What you need to know about nutrition labels


Nutrition Label

So you’ve decided to stray outside of the area of the supermarket that has fruit, vegetables and meat.

No problems, there can be some good food there, especially when had in moderation. But with prepackaged foods it’s hard to know what’s actually in it and what to look out for.

But fear not, I’m here to guide you in what is surely the most interesting thing you will encounter today. Nutrition labels!

Why Learn This Stuff?

Well since you’re here on this website I guess you have some kind of health and fitness goal. And whatever that goal is, eating is an important part of it.

Now you may not be tracking macros or anything in depth like that, but you should know what you are putting in your body. And what to avoid. There’s a lot on these labels, so I’ll explain as simply as I can what’s important and what’s not, so you don’t need that PHD to understand it.

A Tale of Two Stories

There are two parts of the label you will need to start looking at. Those are the Nutrition Facts, and the Ingredients.

Read just one or the other and it might seem okay. Read both and you could be in for a shock.

Nutrition Facts

This is the big label on the back of the box. There are some FDA mandated changes coming that will make things a bit easier, but let’s start with what’s current.

This is what your label is going to look like.

Serving Size – This is important once you have made the decision to buy the product. People very often overestimate a serving size and go much too big. Don’t do that.

Calories – Whether you are trying to gain or lose weight it’s important to know how many calories you need to achieve that goal. Unless you’re going deep on your macros it’s not that important to note the calories from fat, aside from a general rule that it should be no more than about a third of the total calories.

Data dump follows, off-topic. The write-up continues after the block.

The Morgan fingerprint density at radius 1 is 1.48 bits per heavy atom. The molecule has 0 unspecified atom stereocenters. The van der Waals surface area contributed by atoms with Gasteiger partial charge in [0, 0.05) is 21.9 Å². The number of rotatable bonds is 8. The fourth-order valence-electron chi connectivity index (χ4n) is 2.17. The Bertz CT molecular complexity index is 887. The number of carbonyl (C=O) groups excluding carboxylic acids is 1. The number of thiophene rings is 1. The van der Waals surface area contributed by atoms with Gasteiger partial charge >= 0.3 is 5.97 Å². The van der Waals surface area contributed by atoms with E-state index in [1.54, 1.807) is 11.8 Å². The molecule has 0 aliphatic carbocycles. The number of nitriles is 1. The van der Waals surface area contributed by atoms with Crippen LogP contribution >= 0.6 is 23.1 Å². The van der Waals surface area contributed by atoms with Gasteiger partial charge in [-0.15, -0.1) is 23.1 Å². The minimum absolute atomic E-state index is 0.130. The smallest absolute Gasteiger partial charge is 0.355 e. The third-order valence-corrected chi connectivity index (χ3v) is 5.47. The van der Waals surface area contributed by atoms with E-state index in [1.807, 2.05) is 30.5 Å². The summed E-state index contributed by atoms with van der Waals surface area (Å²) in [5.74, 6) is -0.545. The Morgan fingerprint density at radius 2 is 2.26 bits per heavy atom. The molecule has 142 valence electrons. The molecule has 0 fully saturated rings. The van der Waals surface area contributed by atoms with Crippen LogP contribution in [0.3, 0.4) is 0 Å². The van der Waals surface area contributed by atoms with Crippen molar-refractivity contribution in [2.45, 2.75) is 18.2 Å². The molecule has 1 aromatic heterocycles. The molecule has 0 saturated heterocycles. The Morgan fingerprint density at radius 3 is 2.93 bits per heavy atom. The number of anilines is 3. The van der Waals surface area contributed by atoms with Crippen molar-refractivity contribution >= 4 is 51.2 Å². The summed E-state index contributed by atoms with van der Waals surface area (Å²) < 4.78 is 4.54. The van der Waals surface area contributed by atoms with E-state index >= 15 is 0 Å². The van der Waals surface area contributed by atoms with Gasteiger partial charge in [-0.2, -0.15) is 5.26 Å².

Fat – Fat is important. It has been unfairly demonized in the past (particularly saturated fat) and current studies suggest about a third of your calories should come from fat. But not Trans Fat. Trans Fat is bad mmmkay! Trans Fat should be 0!

Cholesterol – Not that big of a deal compared to other stuff. Unless you have cholesterol issues that you need to watch out for. 

Sodium – Also not that big of a deal unless it’s excessively high. Note the % Daily Value to determine whether it seems high.

Total Carbohydrates – This is a big one. Particularly SUGARS. Added sugars are not good. And a significant portion of the population consumes too much added sugar. As much as you can, try to avoid all added sugars.

Now until the FDA changes come through you will need to read the ingredients to determine if the sugar label here is due to naturally occurring sugars or added sugars. I’ve detailed that below.

Protein – Protein is good. Protein is great. Protein will help you lose (or gain) that weight!

Most people don’t consume enough protein. It’s generally quite hard to achieve a large enough amount of protein from food sources alone, so get excited with foods that have a high number here!

Vitamins and Minerals – These are good to know. And particularly in areas where you may know that you are deficient. Generally, most vitamins and minerals listed here are good.